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Sunday, 31 October 2010


My clock is wrong!


Got a Cubbie update coming for you this week - after I get back from a couple of days in Glasgow for work. Stay tuned.

Wednesday, 27 October 2010

Save the old BSA building

Here's a link you might be interested in...and some great historical photos at the bottom of the page -

Sunday, 24 October 2010

Stafford - pics up.

Pics added to post below for Stafford. Enjoy.

Wednesday, 20 October 2010

Stafford; been there, done that, and I got a tee shirt!

Well, what a weekend. Up at 5am, Mrs BC ran me to the station, hopped on a train to Dundee, met Shorty, picked Bill C up, and zoomed off south to Uttoxeter to meet Muckle Flugga Man for tea. Sat'day, off to the show, weather lovely, blue sky, sort of 'English' in atmosphere. Left Pete and MFM to queue at the gate while I swanned in with my advance ticket. No sooner was I in the grounds then people started to contact me to arrange meeting up. Some were new faces and people I've only 'known' through the blog, while others were people I've known for a while but hardly ever see. So in no particular order it was great to meet you / see you again - SFB and Gus, Robin of Wales, Ivan Rhodes and his lovely lady Joy, Mr Pres of the VMCC (had to drop a Cubbie souvenir off to him), Stuart and his good lady, Pilot Rae and his neighbour (the poor chap is being initiated into the world of 2-stroke MZs), Editor Britton from Old Bike Mart / Classic Dirt Bike fame, Slick Vic from Scotland, plus PeterO from Scotland (you go all the way to England and bump into people from your own backyard), Annice from the VMCC Library and Moz, and Rick Parkington of, shhhh, Classic Bike fame, oh there are too many to list! Who else did I meet? It'll come to me.

OH, and I bumped into the guys from Greystone Enterprises, Adrian and Derek. Never met them before, but spoken to one or both on the phone and they're always helpful with advice and Cub knowledge, not to mention being one of the main suppliers of spares. What to my wondering eyes should I spot on their stall as I chatted to them but a big white envelope with "GBC" written on the front. Hmmm. Sensing danger, I enquired, "what does GBC stand for?". The answer was obvious, it was me. Apparently, I must have said something last Christmas about the lack of a festive card from the guys and somehow, word must have ping-ponged its way back to them, so lo and behold, here was my first Xmas card for 2010! Thanks guys!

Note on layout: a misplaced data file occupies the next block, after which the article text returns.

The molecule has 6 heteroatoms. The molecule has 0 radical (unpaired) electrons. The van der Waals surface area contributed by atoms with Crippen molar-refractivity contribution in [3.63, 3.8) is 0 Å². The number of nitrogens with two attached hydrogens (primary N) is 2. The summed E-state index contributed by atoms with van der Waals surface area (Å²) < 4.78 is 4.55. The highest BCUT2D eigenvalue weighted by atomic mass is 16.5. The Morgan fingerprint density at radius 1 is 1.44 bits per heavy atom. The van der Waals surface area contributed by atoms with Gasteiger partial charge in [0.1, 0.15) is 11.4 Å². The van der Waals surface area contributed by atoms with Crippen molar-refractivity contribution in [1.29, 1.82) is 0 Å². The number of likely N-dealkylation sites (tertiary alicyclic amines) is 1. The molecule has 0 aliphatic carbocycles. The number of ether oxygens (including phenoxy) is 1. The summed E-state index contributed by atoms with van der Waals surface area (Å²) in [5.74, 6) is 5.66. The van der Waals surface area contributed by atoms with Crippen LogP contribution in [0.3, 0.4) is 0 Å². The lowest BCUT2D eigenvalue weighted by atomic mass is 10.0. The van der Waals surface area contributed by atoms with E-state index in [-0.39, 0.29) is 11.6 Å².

Ivan Rhodes kindly took the time to introduce me to his friends on the Pioneer Motorcyclists stand, and that was the first chance I'd had to sit down all day, plus I met a load of the Velo Owners too.

I missed out on a look at the MZ stand as I had to retreat from that hall and witness my Editor popping his B40 trials bike up and over a scrap car. The trials display that followed was quite good, with Tim providing commentary on the bikes and riders. The chips, it has to be said, were hideously overpriced, and I thank all those who treated me to elevenses / lunch / afternoon tea / food. I do need feeding up ya know. At some point over the weekend I managed a visit to the Real Classic stand where I met Rowena H, and then finally made it up to the balcony above the main hall for a look. And what did I see? A lovely little Tiger Cub, all dressed up in shiny chromey bits and looking good. Also saw the new Jawas, wouldn't mind a shotty on one of them. Ah yes, how could one forget. PeterO lent me and MFM his Bonhams catalogue so that we could have a look in the secret hall - the place were hundreds of thousands of pounds worth of Vincents were up for auction, along with lots of other perhaps less hyped up machines. We got there just as the Vinnies were going under the hammer, and had to sit down; silly, SILLY prices for these things. Surely no lump of metal is worth 20k, 30k, 40k??? Especially the rusty project ones.